Earlier this month, Polina V. Lishko, a cellular and developmental biologist at UC Berkeley, was named a MacArthur fellow, a distinction for which she was awarded $625,000 in funding for her work in reproductive biology. Lishko’s research examines the process by which sperm cells fertilize eggs — an area of study which could assist the development of new, nonhormonal forms of contraception, as well as couples struggling with infertility.
Here, Lishko tells the Cut about what a “typical” day looks like during a pandemic that keeps her kids at home and limits her access to the laboratory. She lives in California with her husband, 82-year-old mother, and two children, who are almost 17 and almost 8. Here, how she gets it done.
On her morning routine:
The morning starts around 7 or 7:30. My husband recently took charge of making breakfast, and he’s really good at it. Thanks to YouTube, he recently discovered this recipe for a French omelette, which is so delicious: It’s got parsley, paprika, all these other cool things inside. We can’t get enough of it.
If my schedule is super busy and I’m teaching, my morning might just continue from the night before. Right now, we have restrictions on how many people are allowed to be in the lab, so sometimes I try to work night shifts so other folks on my team can take the daytime shifts. When I take a night shift, I’ll come home and take some time to rest during the day. So it’s pretty chaotic.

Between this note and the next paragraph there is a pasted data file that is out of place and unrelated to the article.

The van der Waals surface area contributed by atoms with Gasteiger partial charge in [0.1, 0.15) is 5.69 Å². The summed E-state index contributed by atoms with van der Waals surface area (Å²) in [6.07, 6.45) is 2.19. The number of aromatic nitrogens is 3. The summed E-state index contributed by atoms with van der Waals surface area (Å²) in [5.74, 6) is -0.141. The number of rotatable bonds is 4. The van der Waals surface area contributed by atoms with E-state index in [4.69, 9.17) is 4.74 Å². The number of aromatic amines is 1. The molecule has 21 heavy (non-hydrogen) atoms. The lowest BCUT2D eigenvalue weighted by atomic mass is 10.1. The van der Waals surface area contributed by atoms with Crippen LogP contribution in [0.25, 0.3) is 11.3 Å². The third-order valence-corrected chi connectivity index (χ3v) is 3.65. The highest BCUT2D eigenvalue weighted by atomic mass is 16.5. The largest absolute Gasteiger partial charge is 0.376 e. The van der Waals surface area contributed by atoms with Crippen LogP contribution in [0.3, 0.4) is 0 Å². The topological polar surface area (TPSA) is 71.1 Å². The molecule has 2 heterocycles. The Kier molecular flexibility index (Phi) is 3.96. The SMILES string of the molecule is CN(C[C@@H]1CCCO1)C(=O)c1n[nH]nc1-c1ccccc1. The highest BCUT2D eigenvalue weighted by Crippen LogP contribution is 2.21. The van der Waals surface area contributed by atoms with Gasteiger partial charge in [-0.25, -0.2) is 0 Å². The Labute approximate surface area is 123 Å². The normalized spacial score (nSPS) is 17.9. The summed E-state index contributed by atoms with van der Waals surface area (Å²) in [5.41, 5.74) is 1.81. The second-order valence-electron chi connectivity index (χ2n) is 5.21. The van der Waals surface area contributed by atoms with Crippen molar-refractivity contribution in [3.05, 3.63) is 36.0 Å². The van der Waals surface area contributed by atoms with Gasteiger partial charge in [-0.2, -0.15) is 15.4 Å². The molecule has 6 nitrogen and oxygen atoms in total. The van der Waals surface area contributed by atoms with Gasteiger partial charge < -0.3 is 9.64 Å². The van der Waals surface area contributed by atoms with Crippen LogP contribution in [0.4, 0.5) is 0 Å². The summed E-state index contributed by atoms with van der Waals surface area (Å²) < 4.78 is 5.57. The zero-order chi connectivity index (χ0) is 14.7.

On her favorite — and least favorite — job responsibilities:
Sometimes when I have to review a paper, and I know the paper has to be rejected, I’ll really feel sorry because I understand how much work has been done by the team. It’s good for the team, and it’s a way for them to improve, but giving bad news isn’t fun.
I really miss being the PI — the principal investigator in the lab. Now I spend a lot of time on the computer and less time doing experiments. Whenever I have the chance to go back to the bench I really cherish it.
On the (unexpected) draw of reproductive biology:
If anyone had told me when I was 17 or 18 years old that I’d be doing what I’m doing now, I would laugh because initially my dream was to become a doctor like my sister. I can tell you that when I was in my undergraduate years, physiology was absolutely the most despised subject I had. I didn’t envision myself to be a reproductive biologist, but during my doctoral years, I became fascinated with the subject. It was an area of science which would benefit from further work. I wouldn’t say it was a black box — a lot of work has been done, but not at the same level as other fields. For whatever reason, people were less interested in this field, which I find to be one of the most exciting and fascinating.
On gendered expectations:
Self-doubt was a perpetual thing for me. I was born and raised in the old Soviet Union, and we didn’t have an official stance that women were lesser than men — but there was always this unspoken segregation: This is for men, and that is for women. This is a man’s job, and if you pursue it, you’ll struggle. Back in Ukraine, my dad was quite a prominent scientist, and I remember somebody asking him if he wanted his daughters to be good scientists like he is. And he said, “The only thing I want for my daughters is to be happily married.” That was just the mindset back in those days. We fulfilled his wish, but my sister is also an extremely successful doctor, and I’m not a poor scientist.